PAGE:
Patronage, Visual Culture, and Courtly Life in 18th-Century Germany and England

by Catherine Tite


Reassessing key intellectual and cultural traditions using an interdisciplinary approach, this book examines the legacy of the Baroque, the dynastic past in visual culture and the concurrence of different artistic styles in Germany during the eighteenth century, such as the Italianate, Francophile and Anglophile within the courtly sphere. The following arenas of enquiry represent organizing strands; courtly society and employment practices; court and artist, and print culture.

The study addresses how elite patronage and Princely taste impacted the social formation of artistic culture at courts in northern and central Germany, Austria, and England. Contributions drawn from a variety of disciplinary perspectives in the arts and fine arts including visual culture, philosophy and comparative literature discuss the volume’s theme in a series of focused case studies by experts in these distinctive fields. As such, the volume fills an important gap in English language scholarship on courtly Germany and Austria.

Although previous publications have addressed patronage in the eighteenth-century Austro-German context, major questions relating to artistic influence, changing contexts of viewing and the employment of itinerant musicians and artists in eighteenth-century German courts still remain unaddressed. To address this, the book offers an interdisciplinary perspective, and gathers its conclusions from the interrelated fields of philosophy, visual culture, literature and print culture. Through its specific case-focused approach, the volume makes a departure from prior scholarship by identifying these as mutually exclusive fields.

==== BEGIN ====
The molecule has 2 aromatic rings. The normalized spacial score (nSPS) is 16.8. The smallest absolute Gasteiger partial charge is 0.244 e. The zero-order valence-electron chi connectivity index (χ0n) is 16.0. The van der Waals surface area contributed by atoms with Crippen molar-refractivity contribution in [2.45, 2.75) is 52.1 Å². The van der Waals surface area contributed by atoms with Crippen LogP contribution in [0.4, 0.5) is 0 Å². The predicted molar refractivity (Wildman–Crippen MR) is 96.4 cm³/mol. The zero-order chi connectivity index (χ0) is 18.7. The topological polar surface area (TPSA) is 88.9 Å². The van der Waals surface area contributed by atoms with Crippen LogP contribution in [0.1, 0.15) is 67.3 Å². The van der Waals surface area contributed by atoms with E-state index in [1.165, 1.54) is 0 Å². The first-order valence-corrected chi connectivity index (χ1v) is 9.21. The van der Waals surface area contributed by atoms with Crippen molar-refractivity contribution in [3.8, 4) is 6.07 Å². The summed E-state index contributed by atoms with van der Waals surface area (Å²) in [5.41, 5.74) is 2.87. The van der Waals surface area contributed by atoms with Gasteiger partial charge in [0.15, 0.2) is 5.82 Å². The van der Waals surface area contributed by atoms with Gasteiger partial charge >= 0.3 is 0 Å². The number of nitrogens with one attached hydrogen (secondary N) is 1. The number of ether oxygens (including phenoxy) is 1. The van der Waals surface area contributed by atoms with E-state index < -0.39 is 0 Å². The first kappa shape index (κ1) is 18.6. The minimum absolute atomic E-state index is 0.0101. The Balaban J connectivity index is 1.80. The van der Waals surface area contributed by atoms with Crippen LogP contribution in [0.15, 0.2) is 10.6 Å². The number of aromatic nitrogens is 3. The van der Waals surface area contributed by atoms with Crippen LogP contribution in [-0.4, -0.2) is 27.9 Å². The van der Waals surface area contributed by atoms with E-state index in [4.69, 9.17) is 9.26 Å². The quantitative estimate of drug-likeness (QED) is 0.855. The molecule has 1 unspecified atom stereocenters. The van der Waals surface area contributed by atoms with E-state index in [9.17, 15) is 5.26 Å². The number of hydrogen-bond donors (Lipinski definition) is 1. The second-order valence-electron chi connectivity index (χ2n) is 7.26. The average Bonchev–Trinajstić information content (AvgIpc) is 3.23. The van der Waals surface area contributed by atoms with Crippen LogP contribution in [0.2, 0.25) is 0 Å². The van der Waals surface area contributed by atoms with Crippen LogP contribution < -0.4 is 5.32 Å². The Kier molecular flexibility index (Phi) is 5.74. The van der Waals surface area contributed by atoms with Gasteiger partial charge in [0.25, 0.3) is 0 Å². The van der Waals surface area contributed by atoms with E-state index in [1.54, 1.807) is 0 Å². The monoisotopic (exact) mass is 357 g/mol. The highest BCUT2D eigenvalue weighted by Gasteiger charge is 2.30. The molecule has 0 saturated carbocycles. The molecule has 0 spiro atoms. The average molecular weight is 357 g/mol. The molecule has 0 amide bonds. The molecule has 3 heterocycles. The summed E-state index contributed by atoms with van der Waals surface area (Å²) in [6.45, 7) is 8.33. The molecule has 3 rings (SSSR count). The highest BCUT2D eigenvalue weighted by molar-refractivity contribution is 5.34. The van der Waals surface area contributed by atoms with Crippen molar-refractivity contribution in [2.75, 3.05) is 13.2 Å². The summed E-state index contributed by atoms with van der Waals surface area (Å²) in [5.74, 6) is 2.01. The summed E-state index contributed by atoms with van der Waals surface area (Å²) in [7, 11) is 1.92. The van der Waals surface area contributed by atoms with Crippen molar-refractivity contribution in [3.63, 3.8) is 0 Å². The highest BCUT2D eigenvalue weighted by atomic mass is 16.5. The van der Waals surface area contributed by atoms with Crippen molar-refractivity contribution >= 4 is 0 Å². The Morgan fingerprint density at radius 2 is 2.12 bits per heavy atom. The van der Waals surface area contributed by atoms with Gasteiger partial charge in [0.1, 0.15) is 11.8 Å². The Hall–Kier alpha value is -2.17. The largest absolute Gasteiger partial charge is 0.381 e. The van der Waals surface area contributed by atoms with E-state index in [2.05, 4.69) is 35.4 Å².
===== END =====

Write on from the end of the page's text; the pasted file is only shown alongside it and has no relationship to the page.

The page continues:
Topics discussed include discourses of luxury and sumptuary excess, changing contexts of viewing, the advent of universal collections, and the lure of the classical past. In literature, patron-author relationships were informed by contemporary ideas of ‘genius’ together with the reality of changing readerships. Connecting artistic forms to social formation in particular, case studies address the transmission of taste through aristocratic family networks, the creation of new audiences for art through print culture, and the permeation of courtly values into bourgeois cultural forms during the late eighteenth century.

The book is aimed at a wide interdisciplinary audience, (history, philosophy, European studies, art history and comparative literature) and will also be of interest to specialist scholars, graduate students, and academic libraries.


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